Thursday, July 12, 2012

Review: "What You Wish For" by Kerry Reichs

Dimple is an actress in Hollywood who is "living the dream". With a recurring role on a hospital drama and a steady paycheck she has everything that a woman could want- except for a baby. With no man to make one with and the distinct possibility that there will be no more work for her if she has a baby, Dimple must decide how badly she wants to become a mother. Wyatt is a high school principal and he wants nothing more than a baby to call his own. Despite the fact that he has not met the love of his life he is determined to become a father and is in the process of adopting a child but little does he realize that his road to parenthood will be considerably rocky. Maryn's body is able to carry a baby to term but her ovaries and eggs are no longer in working order since the chemotherapy to conquer her breast cancer has taken over her body. She and her ex-husband froze embryos prior to her becoming sick but since she and Andy are split up, will she have the legal right to use them? Andy does whatever his new wife tells him to do, but when his ex-wife comes to him and asks permission to carry his child to term which one of the women in his life will he make happy and which one will he disappoint? Eva is watching her beloved cousin Wyatt as he desperately tries to adopt a child and hits obstacle after obstacle and she feels guilty. She is physically able to carry a baby to term, but has no desire for children. Does this make her less of a woman?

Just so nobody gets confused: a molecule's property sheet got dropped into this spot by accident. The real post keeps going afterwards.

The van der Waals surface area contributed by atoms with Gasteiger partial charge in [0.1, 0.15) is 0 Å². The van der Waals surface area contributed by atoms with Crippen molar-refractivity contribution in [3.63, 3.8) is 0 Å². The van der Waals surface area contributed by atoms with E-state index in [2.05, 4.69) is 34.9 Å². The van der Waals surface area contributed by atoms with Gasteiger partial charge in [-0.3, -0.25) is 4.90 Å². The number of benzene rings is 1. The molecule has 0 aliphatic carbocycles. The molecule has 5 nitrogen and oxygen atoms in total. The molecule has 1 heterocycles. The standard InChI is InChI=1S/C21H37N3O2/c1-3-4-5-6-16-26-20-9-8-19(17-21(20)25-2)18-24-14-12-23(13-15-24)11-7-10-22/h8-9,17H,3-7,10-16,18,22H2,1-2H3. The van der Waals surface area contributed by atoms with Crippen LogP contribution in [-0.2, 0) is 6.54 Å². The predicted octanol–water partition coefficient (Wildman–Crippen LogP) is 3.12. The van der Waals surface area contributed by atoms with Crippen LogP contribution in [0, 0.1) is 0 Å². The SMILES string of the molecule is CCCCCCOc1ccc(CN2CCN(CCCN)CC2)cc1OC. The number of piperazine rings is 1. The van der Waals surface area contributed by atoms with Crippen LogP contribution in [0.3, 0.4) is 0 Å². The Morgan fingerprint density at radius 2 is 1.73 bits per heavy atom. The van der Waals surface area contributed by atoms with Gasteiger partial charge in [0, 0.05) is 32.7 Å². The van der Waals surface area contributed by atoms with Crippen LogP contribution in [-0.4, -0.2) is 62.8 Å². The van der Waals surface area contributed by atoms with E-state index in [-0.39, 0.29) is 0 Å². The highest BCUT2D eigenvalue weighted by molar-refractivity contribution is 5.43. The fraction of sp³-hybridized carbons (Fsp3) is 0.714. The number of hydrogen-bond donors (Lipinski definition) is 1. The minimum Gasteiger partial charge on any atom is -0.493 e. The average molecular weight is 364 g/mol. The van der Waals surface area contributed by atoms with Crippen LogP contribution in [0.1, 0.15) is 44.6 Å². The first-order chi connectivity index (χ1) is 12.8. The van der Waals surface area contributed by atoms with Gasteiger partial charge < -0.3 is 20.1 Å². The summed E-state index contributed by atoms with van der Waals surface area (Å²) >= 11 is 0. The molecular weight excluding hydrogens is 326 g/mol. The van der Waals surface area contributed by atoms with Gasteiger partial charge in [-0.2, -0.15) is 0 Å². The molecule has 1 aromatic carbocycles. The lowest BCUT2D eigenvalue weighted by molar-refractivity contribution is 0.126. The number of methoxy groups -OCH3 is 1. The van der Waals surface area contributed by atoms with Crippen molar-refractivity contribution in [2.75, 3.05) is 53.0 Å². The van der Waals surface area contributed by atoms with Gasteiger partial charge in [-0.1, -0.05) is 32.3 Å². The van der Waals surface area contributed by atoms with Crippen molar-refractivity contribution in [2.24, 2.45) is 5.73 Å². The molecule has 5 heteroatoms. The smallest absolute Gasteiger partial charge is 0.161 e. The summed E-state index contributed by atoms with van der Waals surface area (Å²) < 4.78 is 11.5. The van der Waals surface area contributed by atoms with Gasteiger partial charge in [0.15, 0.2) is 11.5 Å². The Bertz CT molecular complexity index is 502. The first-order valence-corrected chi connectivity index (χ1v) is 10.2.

What You Wish For was a welcome surprise! I was expecting something entirely different, but what I got was an intelligent and well-written fictional book that truly made me stop and think. When reading the "P.S." section at the back of the book I discovered that author Kerry Reichs is a single mother by choice and that this book was inspired, in part, by her personal realizations that families come in so many different varieties today. Gone are the days when families only consisted of a mom, a dad, and 2 children and instead families are now also headed by single parents, single parents by choice, and two parents of the same sex. Reichs really spent some time exploring the different ways that people become parents in What You Wish For and I appreciated her unique perspective.

I had a hard time putting this one down. I was fascinated by each character's different perspective and what they, as an individual, brought to the story. The story is told from five different character's points of view, yet I never found the book confusing. The topic of the book was both timely and interesting and I wouldn't hesitate to recommend What You Wish For to anyone looking for fresh and thought-provoking women's fiction. My thanks to HarperCollins and TLC Book Tours for providing me with a review copy of this book.

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